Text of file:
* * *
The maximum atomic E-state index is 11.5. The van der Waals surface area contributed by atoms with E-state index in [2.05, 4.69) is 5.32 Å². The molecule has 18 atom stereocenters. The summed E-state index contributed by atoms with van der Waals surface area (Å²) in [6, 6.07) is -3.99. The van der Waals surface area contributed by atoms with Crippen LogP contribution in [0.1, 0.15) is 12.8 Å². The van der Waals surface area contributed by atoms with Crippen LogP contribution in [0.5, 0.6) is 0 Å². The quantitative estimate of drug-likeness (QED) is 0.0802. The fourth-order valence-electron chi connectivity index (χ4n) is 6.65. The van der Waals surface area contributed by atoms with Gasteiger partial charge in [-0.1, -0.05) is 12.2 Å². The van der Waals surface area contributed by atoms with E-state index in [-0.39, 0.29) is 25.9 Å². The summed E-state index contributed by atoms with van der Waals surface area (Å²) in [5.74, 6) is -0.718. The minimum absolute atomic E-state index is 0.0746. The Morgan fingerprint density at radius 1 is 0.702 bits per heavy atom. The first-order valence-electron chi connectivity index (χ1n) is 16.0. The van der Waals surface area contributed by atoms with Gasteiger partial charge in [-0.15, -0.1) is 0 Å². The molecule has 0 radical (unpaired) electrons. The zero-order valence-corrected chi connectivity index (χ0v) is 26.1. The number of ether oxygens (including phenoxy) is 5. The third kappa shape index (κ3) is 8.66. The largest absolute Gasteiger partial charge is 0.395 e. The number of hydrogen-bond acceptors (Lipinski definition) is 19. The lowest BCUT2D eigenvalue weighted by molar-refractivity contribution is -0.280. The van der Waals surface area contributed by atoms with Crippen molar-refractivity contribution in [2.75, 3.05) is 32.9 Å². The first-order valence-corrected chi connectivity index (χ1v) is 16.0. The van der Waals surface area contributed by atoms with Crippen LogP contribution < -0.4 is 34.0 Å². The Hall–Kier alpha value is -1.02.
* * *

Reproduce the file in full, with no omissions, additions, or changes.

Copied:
The maximum atomic E-state index is 11.5. The van der Waals surface area contributed by atoms with E-state index in [2.05, 4.69) is 5.32 Å². The molecule has 18 atom stereocenters. The summed E-state index contributed by atoms with van der Waals surface area (Å²) in [6, 6.07) is -3.99. The van der Waals surface area contributed by atoms with Crippen LogP contribution in [0.1, 0.15) is 12.8 Å². The van der Waals surface area contributed by atoms with Crippen LogP contribution in [0.5, 0.6) is 0 Å². The quantitative estimate of drug-likeness (QED) is 0.0802. The fourth-order valence-electron chi connectivity index (χ4n) is 6.65. The van der Waals surface area contributed by atoms with Gasteiger partial charge in [-0.1, -0.05) is 12.2 Å². The van der Waals surface area contributed by atoms with E-state index in [-0.39, 0.29) is 25.9 Å². The summed E-state index contributed by atoms with van der Waals surface area (Å²) in [5.74, 6) is -0.718. The minimum absolute atomic E-state index is 0.0746. The Morgan fingerprint density at radius 1 is 0.702 bits per heavy atom. The first-order valence-electron chi connectivity index (χ1n) is 16.0. The van der Waals surface area contributed by atoms with Gasteiger partial charge in [-0.15, -0.1) is 0 Å². The molecule has 0 radical (unpaired) electrons. The zero-order valence-corrected chi connectivity index (χ0v) is 26.1. The number of ether oxygens (including phenoxy) is 5. The third kappa shape index (κ3) is 8.66. The largest absolute Gasteiger partial charge is 0.395 e. The number of hydrogen-bond acceptors (Lipinski definition) is 19. The lowest BCUT2D eigenvalue weighted by molar-refractivity contribution is -0.280. The van der Waals surface area contributed by atoms with Crippen molar-refractivity contribution in [2.75, 3.05) is 32.9 Å². The first-order valence-corrected chi connectivity index (χ1v) is 16.0. The van der Waals surface area contributed by atoms with Crippen LogP contribution < -0.4 is 34.0 Å². The Hall–Kier alpha value is -1.02.